In my ever expanding quest to live a financially independent life, I recently quit my job commuting 1 hour each way to work, and decided to open up my own business.  I got sick of living paycheck to paycheck, dreading going to work, not using my skills to the extent I want to, and never getting ahead financially.  I am going to be building Tiny Houses, building both my own house designs, and building custom homes for clients.  SO, from where I am standing, it is a pretty simple business model;  I build something, you buy it. 
I have never ran my own business before, so I was hoping to get some suggestions from people here who have.  Are there any books/websites/information that you could pass along to me that helped with your startup?  I am just a single member LLC, so any information on taxes and how to run the financial end in the smartest way possible would be awesome! 
In what ways have you found Mustachianism and Small Business go hand in hand?

The obstacles I see with this is

 Who are the types of people that would live in a Tiny home? 1.)People who want to build there own home but a traditional 2000 sqft home is just to much work for DIY. 2.)People who can't afford a traditional home or do not want to dedicate as much financial resources to a home. 3.)Minimalists and Hippies

Banks are hesitant to loan money for these types of homes and county building codes.

You need to find a way to sell these homes cheaper than what they can build them for. If it were me I would manufacture as many items as I could like counter tops, cabinet, light fixtures etc. Make your profits from the items your manufacturing and upcycling. I would also not limit my homes to tiny ones and offer to build different sizes.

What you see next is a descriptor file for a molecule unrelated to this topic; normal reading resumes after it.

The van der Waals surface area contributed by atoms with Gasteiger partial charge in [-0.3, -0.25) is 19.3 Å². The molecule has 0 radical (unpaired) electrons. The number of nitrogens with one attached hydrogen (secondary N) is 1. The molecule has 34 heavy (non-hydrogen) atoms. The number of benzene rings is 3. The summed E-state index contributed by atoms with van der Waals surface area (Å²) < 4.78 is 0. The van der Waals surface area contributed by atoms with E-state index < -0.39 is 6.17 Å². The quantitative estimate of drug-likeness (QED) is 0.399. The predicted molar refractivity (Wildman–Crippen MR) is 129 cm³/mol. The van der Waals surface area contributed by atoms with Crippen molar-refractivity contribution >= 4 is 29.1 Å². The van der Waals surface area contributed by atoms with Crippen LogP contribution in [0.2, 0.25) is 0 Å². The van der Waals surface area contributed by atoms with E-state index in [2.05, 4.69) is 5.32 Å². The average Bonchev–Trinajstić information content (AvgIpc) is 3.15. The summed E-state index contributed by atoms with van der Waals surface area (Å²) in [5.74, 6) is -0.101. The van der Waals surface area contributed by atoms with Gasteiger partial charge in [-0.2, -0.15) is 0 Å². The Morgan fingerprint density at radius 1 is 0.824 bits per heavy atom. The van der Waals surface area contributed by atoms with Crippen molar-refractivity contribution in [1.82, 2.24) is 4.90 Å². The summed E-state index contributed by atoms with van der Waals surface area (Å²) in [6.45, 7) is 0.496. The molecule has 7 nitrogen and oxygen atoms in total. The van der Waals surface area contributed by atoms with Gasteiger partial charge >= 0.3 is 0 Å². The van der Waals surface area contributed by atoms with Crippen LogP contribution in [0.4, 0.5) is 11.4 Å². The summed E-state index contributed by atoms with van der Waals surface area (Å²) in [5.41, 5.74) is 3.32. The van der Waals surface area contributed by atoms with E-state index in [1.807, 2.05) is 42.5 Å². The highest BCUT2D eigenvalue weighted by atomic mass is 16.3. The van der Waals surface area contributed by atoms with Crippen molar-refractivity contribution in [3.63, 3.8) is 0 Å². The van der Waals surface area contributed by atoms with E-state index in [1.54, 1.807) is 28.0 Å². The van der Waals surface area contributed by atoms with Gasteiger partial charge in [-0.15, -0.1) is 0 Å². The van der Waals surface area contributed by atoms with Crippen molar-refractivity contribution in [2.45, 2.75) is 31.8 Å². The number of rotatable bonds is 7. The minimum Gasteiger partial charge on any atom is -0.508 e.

Cpa Cat

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Re: Starting a Small Business
« Reply #9 on: October 05, 2015, 11:20:04 AM »
CPA Cat: would this business typically be able to buy materials wholesale without sales tax and then charge sales tax to the customer on the finished product?

That will be state specific. You'll want to research sales tax information for contractors in your state.

If your state does require you to charge sales tax on the final product, then you likely qualify for a reseller's certificate. What you'd do is register for sales tax in your state, then you'd be eligible to give a reseller's certificate to your wholesaler (generally this is something you fill in yourself, the state probably provides a template). You'll likely need to file sales tax reports (even if you've collected 0). And then, of course, collect and remit sales tax on the final product.

If your state does not require you to charge sales tax on the finished product, then it's unlikely that you qualify for a sales tax exemption on wholesale materials.